An informal variant of basketball in which players match shots made by their opponent(s), each miss adding a letter to the word "horse", with 5 misses spelling the whole word and eliminating a player, until only the winner is left. Also HORSE, H-O-R-S-E or H.O.R.S.E. (see H-O-R-S-E).

  • Horse (noun)

    A translation or other illegitimate aid in study or examination.

  • Horse (noun)

    horseplay; tomfoolery

  • Horse (noun)

    Heroin drug.

    "Alright, mate, got any horse?"

  • Horse (verb)

    To frolic, to act mischievously. (Usually followed by "around".)

  • Horse (verb)

    To provide with a horse.

  • Horse (verb)

    To get on horseback.

  • Horse (verb)

    To sit astride of; to bestride.

  • Horse (verb)

    To copulate with (a mare).

  • Horse (verb)

    To take or carry on the back.

  • Horse (verb)

    To place on the back of another person, or on a wooden horse, etc., to be flogged; to subject to such punishment.

  • Bronco (noun)

    a horse of western North America that is wild or not fully broken

    "bronc|broncho"

Oxford Dictionary

  • Horse (noun)

    a large plant-eating domesticated mammal with solid hoofs and a flowing mane and tail, used for riding, racing, and to carry and pull loads.

  • Horse (noun)

    an adult male horse; a stallion or gelding.

  • Horse (noun)

    a wild mammal of the horse family.

  • Horse (noun)

    cavalry

    "forty horse and sixty foot"

  • Horse (noun)

    a frame or structure on which something is mounted or supported, especially a sawhorse.

  • Horse (noun)

    a horizontal bar, rail, or rope in the rigging of a sailing ship.

  • Horse (noun)

    short for vaulting horse

  • Horse (noun)

    a unit of horsepower

    "a 63-horse engine"

  • Horse (noun)

    heroin.

  • Horse (noun)

    an obstruction in a vein.

  • Horse (verb)

    provide (a person or vehicle) with a horse or horses

    "six men, horsed, masked, and armed"

  • Bronco (noun)

    a wild or half-tamed horse of the western US.

Webster Dictionary

  • Horse (noun)

    A hoofed quadruped of the genus Equus; especially, the domestic horse (Equus caballus), which was domesticated in Egypt and Asia at a very early period. It has six broad molars, on each side of each jaw, with six incisors, and two canine teeth, both above and below. The mares usually have the canine teeth rudimentary or wanting. The horse differs from the true asses, in having a long, flowing mane, and the tail bushy to the base. Unlike the asses it has callosities, or chestnuts, on all its legs. The horse excels in strength, speed, docility, courage, and nobleness of character, and is used for drawing, carrying, bearing a rider, and like purposes.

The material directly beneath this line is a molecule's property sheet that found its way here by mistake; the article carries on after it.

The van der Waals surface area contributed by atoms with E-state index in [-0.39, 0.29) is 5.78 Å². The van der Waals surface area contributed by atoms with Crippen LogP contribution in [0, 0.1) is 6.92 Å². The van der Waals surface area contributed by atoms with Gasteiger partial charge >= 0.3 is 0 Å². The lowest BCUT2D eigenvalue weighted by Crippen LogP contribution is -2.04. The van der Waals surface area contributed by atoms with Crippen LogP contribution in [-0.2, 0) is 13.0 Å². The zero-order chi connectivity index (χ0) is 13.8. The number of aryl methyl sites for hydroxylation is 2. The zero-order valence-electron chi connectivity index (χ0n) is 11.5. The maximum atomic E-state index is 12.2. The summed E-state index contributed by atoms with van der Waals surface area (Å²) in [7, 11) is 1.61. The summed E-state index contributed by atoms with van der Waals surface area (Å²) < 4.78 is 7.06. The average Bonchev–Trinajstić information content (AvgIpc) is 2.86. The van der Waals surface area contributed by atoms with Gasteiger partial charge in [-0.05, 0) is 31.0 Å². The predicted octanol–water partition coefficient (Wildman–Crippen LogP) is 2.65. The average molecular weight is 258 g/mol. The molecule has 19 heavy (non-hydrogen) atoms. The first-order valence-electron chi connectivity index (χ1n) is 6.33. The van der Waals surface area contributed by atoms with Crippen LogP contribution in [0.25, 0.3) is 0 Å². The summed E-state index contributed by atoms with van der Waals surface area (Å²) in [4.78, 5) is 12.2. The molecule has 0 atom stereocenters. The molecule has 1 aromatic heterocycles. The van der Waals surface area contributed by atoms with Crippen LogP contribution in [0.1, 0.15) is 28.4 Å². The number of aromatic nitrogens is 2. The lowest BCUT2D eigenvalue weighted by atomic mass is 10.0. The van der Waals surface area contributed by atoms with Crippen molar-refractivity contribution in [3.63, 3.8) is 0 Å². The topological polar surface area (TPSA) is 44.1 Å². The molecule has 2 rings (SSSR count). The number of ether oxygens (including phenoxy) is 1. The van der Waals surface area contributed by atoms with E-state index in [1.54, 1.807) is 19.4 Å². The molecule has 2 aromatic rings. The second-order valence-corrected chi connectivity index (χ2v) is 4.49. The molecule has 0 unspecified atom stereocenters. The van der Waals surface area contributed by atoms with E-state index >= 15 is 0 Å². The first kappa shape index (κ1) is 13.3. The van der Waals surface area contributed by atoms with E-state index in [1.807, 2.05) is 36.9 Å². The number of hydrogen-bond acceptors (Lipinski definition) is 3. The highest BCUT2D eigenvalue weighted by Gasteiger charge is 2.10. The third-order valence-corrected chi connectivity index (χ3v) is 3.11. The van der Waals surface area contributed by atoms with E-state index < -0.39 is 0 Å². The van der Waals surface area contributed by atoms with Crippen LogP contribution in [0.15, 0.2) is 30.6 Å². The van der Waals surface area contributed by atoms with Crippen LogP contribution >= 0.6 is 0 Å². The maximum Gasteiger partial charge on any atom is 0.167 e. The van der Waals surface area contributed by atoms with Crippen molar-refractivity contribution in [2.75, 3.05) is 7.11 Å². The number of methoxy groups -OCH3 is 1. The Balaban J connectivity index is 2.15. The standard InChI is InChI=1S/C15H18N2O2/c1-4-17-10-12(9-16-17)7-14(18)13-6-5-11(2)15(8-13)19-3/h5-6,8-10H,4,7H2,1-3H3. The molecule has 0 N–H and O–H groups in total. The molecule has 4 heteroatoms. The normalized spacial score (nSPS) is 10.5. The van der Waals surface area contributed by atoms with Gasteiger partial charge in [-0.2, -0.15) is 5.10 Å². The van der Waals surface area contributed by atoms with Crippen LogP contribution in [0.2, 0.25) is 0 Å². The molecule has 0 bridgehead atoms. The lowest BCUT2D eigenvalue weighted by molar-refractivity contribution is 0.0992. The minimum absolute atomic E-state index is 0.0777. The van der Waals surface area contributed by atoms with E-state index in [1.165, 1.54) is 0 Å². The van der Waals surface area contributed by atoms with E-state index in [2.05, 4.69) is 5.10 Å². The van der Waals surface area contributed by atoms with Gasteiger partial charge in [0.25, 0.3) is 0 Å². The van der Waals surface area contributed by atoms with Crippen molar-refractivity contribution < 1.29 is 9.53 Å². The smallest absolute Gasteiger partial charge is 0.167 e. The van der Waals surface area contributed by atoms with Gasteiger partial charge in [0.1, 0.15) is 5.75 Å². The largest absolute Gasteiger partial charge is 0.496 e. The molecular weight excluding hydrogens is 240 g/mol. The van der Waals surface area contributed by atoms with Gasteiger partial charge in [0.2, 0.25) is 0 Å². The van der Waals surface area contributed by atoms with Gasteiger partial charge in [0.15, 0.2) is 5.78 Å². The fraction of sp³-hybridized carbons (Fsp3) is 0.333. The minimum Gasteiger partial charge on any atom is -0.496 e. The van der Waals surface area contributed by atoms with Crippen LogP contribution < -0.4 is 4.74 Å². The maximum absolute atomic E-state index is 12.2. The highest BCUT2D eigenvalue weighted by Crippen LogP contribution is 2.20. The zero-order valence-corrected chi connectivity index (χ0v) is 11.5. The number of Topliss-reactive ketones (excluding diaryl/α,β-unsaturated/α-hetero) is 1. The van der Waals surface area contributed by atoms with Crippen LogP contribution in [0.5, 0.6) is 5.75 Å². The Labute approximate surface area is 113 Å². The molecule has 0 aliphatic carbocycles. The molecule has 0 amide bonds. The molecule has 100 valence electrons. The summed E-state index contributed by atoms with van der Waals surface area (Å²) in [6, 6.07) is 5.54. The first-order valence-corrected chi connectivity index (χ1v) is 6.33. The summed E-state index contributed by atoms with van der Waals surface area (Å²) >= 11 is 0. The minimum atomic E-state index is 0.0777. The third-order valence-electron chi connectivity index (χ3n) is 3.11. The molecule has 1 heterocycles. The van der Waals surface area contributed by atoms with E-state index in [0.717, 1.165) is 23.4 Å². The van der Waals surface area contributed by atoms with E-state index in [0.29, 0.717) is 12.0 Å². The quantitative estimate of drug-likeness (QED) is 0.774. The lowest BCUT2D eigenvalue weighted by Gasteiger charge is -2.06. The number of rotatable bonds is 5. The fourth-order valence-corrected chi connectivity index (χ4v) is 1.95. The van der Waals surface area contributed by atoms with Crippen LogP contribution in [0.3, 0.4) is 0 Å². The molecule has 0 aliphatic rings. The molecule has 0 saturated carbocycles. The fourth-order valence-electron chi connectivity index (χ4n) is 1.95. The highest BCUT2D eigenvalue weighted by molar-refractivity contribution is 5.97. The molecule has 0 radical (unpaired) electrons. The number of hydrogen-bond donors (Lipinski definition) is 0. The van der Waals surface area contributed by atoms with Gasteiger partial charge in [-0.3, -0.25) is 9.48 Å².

• Horse (noun)

    The male of the genus Equus, in distinction from the female or male; usually, a castrated male.

  • Horse (noun)

    Mounted soldiery; cavalry; - used without the plural termination; as, a regiment of horse; - distinguished from foot.

  • Horse (noun)

    A frame with legs, used to support something; as, a clotheshorse, a sawhorse, etc.

  • Horse (noun)

    A frame of timber, shaped like a horse, on which soldiers were made to ride for punishment.

  • Horse (noun)

    Anything, actual or figurative, on which one rides as on a horse; a hobby.

  • Horse (noun)

    A mass of earthy matter, or rock of the same character as the wall rock, occurring in the course of a vein, as of coal or ore; hence, to take horse - said of a vein - is to divide into branches for a distance.

  • Horse (noun)

    See Footrope, a.

  • Horse (noun)

    A translation or other illegitimate aid in study or examination; - called also trot, pony, Dobbin.

  • Horse (noun)

    heroin.

  • Horse (noun)

    horsepower.

  • Horse

    To provide with a horse, or with horses; to mount on, or as on, a horse.

  • Horse

    To sit astride of; to bestride.

  • Horse

    To mate with (a mare); - said of the male.

  • Horse

    To take or carry on the back; as, the keeper, horsing a deer.

  • Horse

    To place on the back of another, or on a wooden horse, etc., to be flogged; to subject to such punishment.

  • Horse (verb)

    To get on horseback.

  • Bronco (noun)

    Same as Broncho.

Princeton's WordNet

  • Horse (noun)

    solid-hoofed herbivorous quadruped domesticated since prehistoric times

  • Horse (noun)

    a padded gymnastic apparatus on legs

  • Horse (noun)

    troops trained to fight on horseback;

    "500 horse led the attack"

  • Horse (noun)

    a framework for holding wood that is being sawed

  • Horse (noun)

    a chessman in the shape of a horse's head; can move two squares horizontally and one vertically (or vice versa)

  • Horse (verb)

    provide with a horse or horses

  • Bronco (noun)

    an unbroken or imperfectly broken mustang